- By Blake Hounshell
Blake Hounshell is managing editor at Foreign Policy, having formerly been Web editor. Hounshell oversees ForeignPolicy.com and has commissioned and edited numerous cover stories for the print magazine, including National Magazine Award finalist "Why Do They Hate Us?" by Mona Eltahawy. He also edits The Cable, FP's first foray into daily original reporting, and was editor of Colum Lynch's Turtle Bay, which in 2011 won a National Magazine award for best reporting in a digital format.
Blake joined Foreign Policy in 2006 after living in Cairo, where he studied Arabic, missed his Steelers finally win one for the thumb, and worked for the Ibn Khaldun Center for Development Studies. Blake was a 2011 finalist for the Livingston Awards prize for young journalists for his reporting on the Arab uprisings, and his Twitter feed was named one of Time magazine's "140 Best Twitter Feeds of 2011." Under his leadership, in 2008, Passport, FP's flagship blog, won Media Industry Newsletter's "Best of the Web" award in the blog category. Along with Elizabeth Dickinson, he edited Southern Tiger: Chile's Fight for a Democratic and Prosperous Future, the memoirs of former Chilean president Ricardo Lagos, published by Palgrave Macmillan in 2012.
A graduate of Yale University, Blake speaks mangled Arabic and French, is an avid runner, and lives in Washington with his wife, musician Sandy Choi, and their toddler, David. Follow him on Twitter @blakehounshell.
News today that the G-20 has officially replaced the G-8 as "the world’s premier economic forum," in the words of South Korean President Lee Myung-bak, was quickly — and dramatically — overshadowed by the revelation that Iran has a second, covert uranium enrichment facility.
British Prime Minister Gordon Brown, speaking to reporters here in Pittsburgh, said that "we must have answers from Iran" about its nuclear program by the Oct. 1 meeting of the P5+1, the permanent five members of the U.N. Security Council plus Germany. Any decisions about what to do vis-a-vis Iran would not be made before that meeting, he said.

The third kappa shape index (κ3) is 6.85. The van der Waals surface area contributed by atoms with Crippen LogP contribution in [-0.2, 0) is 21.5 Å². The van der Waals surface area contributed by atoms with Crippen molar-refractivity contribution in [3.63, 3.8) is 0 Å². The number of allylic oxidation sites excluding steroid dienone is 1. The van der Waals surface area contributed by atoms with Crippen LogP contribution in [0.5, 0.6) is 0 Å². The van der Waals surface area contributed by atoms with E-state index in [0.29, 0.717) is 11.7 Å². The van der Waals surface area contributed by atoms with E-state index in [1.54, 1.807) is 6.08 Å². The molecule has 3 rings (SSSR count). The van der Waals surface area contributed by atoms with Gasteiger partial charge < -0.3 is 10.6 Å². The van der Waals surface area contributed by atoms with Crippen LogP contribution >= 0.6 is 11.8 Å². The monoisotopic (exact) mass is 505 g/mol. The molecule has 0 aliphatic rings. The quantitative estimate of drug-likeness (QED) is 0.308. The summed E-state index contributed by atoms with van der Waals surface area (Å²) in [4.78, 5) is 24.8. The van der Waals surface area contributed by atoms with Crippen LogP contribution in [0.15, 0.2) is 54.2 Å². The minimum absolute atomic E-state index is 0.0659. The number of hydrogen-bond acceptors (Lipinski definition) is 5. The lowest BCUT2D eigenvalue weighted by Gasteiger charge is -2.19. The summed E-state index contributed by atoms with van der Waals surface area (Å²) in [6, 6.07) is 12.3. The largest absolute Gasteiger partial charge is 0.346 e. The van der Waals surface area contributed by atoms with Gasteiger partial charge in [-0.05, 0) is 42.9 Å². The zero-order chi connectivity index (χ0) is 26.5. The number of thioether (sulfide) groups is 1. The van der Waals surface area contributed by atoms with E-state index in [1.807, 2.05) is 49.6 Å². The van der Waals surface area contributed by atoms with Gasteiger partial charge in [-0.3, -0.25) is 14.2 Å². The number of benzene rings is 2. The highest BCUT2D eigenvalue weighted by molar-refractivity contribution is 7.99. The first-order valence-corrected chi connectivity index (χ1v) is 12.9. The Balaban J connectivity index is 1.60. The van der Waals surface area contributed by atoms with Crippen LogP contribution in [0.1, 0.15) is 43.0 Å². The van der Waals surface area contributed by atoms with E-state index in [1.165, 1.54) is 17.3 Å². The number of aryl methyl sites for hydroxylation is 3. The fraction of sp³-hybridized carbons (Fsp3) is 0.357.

"It’s the third time they’ve been caught red-handed," Brown said. "There has been serial deception over many years."
The prime minister wouldn’t get into specifics about what sorts of penalities Iran might face should it fail to comply, but indicated that if sanctions are needed, they will "clearly be of a banking nature" and would "involve energy" and new restrictions on technologies that could be used for nuclear purposes.
"I think the IAEA will see that there is a breach of regulations," Brown said. According to the evidence he’d seen, "this could not have been for a civil nuclear facility," because the "level of production was not sufficient for a civil nuclear facility but could have been intended for a nuclear facility."
On the G-20, Brown made a more sweeping statement than either Korea’s Lee or Canadian Prime Minister Stephen Harper, who earlier insisted that "we are not replacing the G-8 with the G-20."
"The old systems of economic cooperation are over," Brown said. Canada is due to host both the G-8 and the G-20 next year, in cooperation with South Korea, and Harper said that the G-8 would become more of a forum for discussing development issues, security issues, and, "for lack of a better word, geopolitics."
Brown said that the G-20 today would be issuing a "very strong view on remuneration," a somewhat peripheral issue that has nonetheless dominated discussions surrounding the summit, on the insistence of French President Nicolas Sarkozy.
"We cannot be soft on these issues," Brown said some passion. "We have got to be tough … we will not condone the old system of bonuses … there is no return to the bad old days."
Brown also announced that G-20 leaders had agreed that it would be "premature" to remove the fiscal and monetary stimulus measures put in place over the past year, saying that "millions of jobs" would be at stake if countries acted too quickly.
Nevertheless, he said, "The action that we took at the London Summit [in April] has worked."